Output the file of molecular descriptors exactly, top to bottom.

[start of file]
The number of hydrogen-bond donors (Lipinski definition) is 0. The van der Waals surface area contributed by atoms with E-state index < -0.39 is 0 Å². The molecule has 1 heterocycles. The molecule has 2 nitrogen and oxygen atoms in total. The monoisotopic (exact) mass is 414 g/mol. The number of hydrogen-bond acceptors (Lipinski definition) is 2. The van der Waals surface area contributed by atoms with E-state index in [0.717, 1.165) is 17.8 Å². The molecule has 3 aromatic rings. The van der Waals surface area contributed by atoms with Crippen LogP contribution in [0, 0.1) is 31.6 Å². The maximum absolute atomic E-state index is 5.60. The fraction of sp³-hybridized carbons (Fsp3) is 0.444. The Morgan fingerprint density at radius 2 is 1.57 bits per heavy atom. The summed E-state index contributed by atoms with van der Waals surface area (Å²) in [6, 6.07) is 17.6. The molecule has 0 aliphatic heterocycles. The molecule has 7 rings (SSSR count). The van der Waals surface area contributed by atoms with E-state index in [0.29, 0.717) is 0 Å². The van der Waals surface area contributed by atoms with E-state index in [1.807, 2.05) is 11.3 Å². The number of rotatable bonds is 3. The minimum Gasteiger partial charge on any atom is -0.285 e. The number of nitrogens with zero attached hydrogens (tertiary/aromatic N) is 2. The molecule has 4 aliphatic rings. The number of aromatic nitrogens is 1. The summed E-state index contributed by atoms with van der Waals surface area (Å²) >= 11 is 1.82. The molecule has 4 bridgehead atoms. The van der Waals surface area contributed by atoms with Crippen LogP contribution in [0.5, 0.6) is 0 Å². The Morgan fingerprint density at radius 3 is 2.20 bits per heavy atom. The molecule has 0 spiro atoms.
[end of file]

The number of hydrogen-bond donors (Lipinski definition) is 0. The van der Waals surface area contributed by atoms with E-state index < -0.39 is 0 Å². The molecule has 1 heterocycles. The molecule has 2 nitrogen and oxygen atoms in total. The monoisotopic (exact) mass is 414 g/mol. The number of hydrogen-bond acceptors (Lipinski definition) is 2. The van der Waals surface area contributed by atoms with E-state index in [0.717, 1.165) is 17.8 Å². The molecule has 3 aromatic rings. The van der Waals surface area contributed by atoms with Crippen LogP contribution in [0, 0.1) is 31.6 Å². The maximum absolute atomic E-state index is 5.60. The fraction of sp³-hybridized carbons (Fsp3) is 0.444. The Morgan fingerprint density at radius 2 is 1.57 bits per heavy atom. The summed E-state index contributed by atoms with van der Waals surface area (Å²) in [6, 6.07) is 17.6. The molecule has 0 aliphatic heterocycles. The molecule has 7 rings (SSSR count). The van der Waals surface area contributed by atoms with E-state index in [0.29, 0.717) is 0 Å². The van der Waals surface area contributed by atoms with E-state index in [1.807, 2.05) is 11.3 Å². The number of rotatable bonds is 3. The minimum Gasteiger partial charge on any atom is -0.285 e. The number of nitrogens with zero attached hydrogens (tertiary/aromatic N) is 2. The molecule has 4 aliphatic rings. The number of aromatic nitrogens is 1. The summed E-state index contributed by atoms with van der Waals surface area (Å²) >= 11 is 1.82. The molecule has 4 bridgehead atoms. The van der Waals surface area contributed by atoms with Crippen LogP contribution in [0.5, 0.6) is 0 Å². The Morgan fingerprint density at radius 3 is 2.20 bits per heavy atom. The molecule has 0 spiro atoms.